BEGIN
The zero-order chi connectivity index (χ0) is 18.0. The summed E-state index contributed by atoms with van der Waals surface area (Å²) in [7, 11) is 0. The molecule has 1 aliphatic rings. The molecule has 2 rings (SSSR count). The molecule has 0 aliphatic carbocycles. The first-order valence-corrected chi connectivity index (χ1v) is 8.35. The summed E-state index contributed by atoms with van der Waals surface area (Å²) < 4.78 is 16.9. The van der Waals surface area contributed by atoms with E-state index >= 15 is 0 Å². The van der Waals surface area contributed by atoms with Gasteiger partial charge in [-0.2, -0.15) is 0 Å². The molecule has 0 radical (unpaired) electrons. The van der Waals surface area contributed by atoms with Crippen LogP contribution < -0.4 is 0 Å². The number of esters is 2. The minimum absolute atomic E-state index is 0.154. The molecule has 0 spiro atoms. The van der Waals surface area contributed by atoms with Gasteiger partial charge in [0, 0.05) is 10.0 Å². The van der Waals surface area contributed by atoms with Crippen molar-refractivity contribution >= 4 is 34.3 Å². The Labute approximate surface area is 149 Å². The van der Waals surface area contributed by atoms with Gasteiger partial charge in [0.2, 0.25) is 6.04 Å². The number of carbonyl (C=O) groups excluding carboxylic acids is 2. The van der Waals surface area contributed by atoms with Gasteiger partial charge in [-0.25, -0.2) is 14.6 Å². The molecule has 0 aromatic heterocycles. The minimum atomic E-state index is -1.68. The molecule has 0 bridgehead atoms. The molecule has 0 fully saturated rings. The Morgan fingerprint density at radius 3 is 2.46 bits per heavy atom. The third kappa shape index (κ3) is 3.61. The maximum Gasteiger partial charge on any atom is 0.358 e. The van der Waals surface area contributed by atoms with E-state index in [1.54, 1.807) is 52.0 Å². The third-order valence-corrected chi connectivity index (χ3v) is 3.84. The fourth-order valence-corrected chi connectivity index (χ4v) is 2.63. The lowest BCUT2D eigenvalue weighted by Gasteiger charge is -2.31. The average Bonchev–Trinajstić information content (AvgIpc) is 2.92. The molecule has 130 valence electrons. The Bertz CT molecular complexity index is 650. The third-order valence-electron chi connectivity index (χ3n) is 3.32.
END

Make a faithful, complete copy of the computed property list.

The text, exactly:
The zero-order chi connectivity index (χ0) is 18.0. The summed E-state index contributed by atoms with van der Waals surface area (Å²) in [7, 11) is 0. The molecule has 1 aliphatic rings. The molecule has 2 rings (SSSR count). The molecule has 0 aliphatic carbocycles. The first-order valence-corrected chi connectivity index (χ1v) is 8.35. The summed E-state index contributed by atoms with van der Waals surface area (Å²) < 4.78 is 16.9. The van der Waals surface area contributed by atoms with E-state index >= 15 is 0 Å². The van der Waals surface area contributed by atoms with Gasteiger partial charge in [-0.2, -0.15) is 0 Å². The molecule has 0 radical (unpaired) electrons. The van der Waals surface area contributed by atoms with Crippen LogP contribution < -0.4 is 0 Å². The number of esters is 2. The minimum absolute atomic E-state index is 0.154. The molecule has 0 spiro atoms. The van der Waals surface area contributed by atoms with Gasteiger partial charge in [0, 0.05) is 10.0 Å². The van der Waals surface area contributed by atoms with Crippen molar-refractivity contribution >= 4 is 34.3 Å². The Labute approximate surface area is 149 Å². The van der Waals surface area contributed by atoms with Gasteiger partial charge in [0.2, 0.25) is 6.04 Å². The number of carbonyl (C=O) groups excluding carboxylic acids is 2. The van der Waals surface area contributed by atoms with Gasteiger partial charge in [-0.25, -0.2) is 14.6 Å². The molecule has 0 aromatic heterocycles. The minimum atomic E-state index is -1.68. The molecule has 0 bridgehead atoms. The molecule has 0 fully saturated rings. The Morgan fingerprint density at radius 3 is 2.46 bits per heavy atom. The third kappa shape index (κ3) is 3.61. The maximum Gasteiger partial charge on any atom is 0.358 e. The van der Waals surface area contributed by atoms with E-state index in [1.54, 1.807) is 52.0 Å². The third-order valence-corrected chi connectivity index (χ3v) is 3.84. The fourth-order valence-corrected chi connectivity index (χ4v) is 2.63. The lowest BCUT2D eigenvalue weighted by Gasteiger charge is -2.31. The average Bonchev–Trinajstić information content (AvgIpc) is 2.92. The molecule has 130 valence electrons. The Bertz CT molecular complexity index is 650. The third-order valence-electron chi connectivity index (χ3n) is 3.32.